The New Zealand Law Society says it is concerned about the potential adverse effects of changes proposed by the Rules Committee for striking out statements of claim before service.
The Committee's paper Consultation on Striking out Statements of Claim before Service proposes a new rule to specify a procedure for a statement of claim which appears to be frivolous, vexatious or an abuse of process to be referred to a Judge for consideration before it is served on the other party.
In a submission on the paper, the Law Society says it appreciates the difficulties that can be presented by statements of claim of the type described.
However, the potential adverse effects of the proposed amendments, and the potential implications for access to justice are concerning.
In particular, the Law Society says the proposal may:
- impose a responsibility on registrars which they are not equipped to carry out;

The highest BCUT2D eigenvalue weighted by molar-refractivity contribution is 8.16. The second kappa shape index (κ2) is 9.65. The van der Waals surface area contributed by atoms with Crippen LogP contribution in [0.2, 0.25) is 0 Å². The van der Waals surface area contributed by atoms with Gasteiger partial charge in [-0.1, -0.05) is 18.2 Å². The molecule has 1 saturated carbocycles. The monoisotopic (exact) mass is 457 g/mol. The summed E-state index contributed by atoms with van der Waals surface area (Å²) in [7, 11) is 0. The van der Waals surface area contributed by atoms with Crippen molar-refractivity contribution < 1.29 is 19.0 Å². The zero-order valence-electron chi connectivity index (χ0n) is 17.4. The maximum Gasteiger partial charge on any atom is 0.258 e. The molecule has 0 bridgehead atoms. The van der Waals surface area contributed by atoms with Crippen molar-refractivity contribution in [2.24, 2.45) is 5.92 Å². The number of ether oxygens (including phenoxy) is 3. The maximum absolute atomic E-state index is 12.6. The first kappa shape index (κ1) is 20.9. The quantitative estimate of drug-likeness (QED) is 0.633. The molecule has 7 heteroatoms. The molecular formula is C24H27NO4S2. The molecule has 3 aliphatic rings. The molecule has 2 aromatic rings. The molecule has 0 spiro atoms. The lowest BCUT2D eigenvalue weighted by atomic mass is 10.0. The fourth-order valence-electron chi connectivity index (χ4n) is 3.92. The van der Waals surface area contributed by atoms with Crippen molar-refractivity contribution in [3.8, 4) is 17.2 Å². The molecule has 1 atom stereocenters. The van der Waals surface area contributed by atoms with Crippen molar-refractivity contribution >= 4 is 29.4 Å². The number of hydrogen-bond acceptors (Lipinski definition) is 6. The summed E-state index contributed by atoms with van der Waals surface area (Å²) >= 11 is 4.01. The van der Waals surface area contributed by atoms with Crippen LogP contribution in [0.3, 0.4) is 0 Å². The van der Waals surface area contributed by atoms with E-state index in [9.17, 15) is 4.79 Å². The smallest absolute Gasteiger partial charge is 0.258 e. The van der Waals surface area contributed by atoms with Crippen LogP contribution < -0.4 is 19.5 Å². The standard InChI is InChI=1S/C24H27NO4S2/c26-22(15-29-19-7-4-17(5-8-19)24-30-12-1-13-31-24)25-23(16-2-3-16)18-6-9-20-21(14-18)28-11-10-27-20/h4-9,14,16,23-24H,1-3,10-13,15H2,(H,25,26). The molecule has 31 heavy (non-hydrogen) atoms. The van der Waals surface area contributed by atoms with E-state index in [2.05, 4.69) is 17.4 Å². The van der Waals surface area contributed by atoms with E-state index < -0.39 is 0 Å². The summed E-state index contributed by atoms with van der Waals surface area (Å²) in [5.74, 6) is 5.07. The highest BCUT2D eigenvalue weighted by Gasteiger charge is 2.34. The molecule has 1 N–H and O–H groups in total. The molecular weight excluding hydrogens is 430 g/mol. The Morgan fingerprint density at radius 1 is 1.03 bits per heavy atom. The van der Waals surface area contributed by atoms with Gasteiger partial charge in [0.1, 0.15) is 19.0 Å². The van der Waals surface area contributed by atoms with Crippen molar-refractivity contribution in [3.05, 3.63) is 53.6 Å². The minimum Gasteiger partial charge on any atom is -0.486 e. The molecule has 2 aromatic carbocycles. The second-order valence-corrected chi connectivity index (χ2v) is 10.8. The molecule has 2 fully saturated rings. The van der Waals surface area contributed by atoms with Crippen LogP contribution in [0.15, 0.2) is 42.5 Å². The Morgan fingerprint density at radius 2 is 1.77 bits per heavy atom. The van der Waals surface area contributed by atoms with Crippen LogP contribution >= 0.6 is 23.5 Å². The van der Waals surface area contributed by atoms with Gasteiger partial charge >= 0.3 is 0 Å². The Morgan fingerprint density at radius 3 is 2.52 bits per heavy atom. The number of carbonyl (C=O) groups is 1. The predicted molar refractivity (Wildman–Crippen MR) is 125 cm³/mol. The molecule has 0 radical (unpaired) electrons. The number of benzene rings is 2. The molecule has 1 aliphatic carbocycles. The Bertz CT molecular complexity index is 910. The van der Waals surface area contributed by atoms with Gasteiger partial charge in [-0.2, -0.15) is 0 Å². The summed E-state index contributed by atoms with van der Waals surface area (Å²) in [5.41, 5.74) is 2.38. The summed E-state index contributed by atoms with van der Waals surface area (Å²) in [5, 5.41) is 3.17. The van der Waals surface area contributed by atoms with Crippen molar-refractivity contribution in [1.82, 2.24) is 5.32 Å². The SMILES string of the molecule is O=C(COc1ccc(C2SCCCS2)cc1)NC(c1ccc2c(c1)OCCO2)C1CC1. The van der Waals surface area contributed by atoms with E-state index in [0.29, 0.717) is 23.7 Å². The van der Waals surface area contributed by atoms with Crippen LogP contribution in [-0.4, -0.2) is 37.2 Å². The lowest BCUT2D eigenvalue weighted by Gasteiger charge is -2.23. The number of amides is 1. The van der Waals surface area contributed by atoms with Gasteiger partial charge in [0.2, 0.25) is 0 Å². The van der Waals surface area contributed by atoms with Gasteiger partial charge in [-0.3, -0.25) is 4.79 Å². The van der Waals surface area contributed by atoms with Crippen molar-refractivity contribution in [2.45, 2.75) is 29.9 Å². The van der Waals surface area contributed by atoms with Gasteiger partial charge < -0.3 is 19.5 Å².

- deny plaintiffs the opportunity to be heard, and result in potentially meritorious claims being struck out; and
- create greater difficulties at the appellate level than it resolves at first instance.
The Law Society says whether a pleading meets the criteria in rule 15.1(1) is a matter of legal judgment, the initial assessment of which should not rest with a registrar.
It is also concerned at the lack of opportunity to present a case and does not consider there is a good reason to exclude the operation of rule 7.43(3).
"It is an extreme step to deny a claimant the opportunity to be heard at all in these circumstances," it says.
"There is a real risk that a potentially meritorious but novel or inelegantly expressed statement of claim may be rejected as a result of the proposed rule change, thus unfairly denying a prospective claimant access to justice.
"There could also be irreversible consequences where limitation periods apply. A litigant whose claim had been struck out (without any opportunity to be heard) might not be able to recommence proceedings within the limitation period, and the court might be unaware of such consequences."
The Law Society also notes that it is unclear how the proposed appeal procedure would operate in practice, with any appeal to the Court of Appeal without a reasoned decision from the High Court representing a departure from New Zealand's adversarial court system.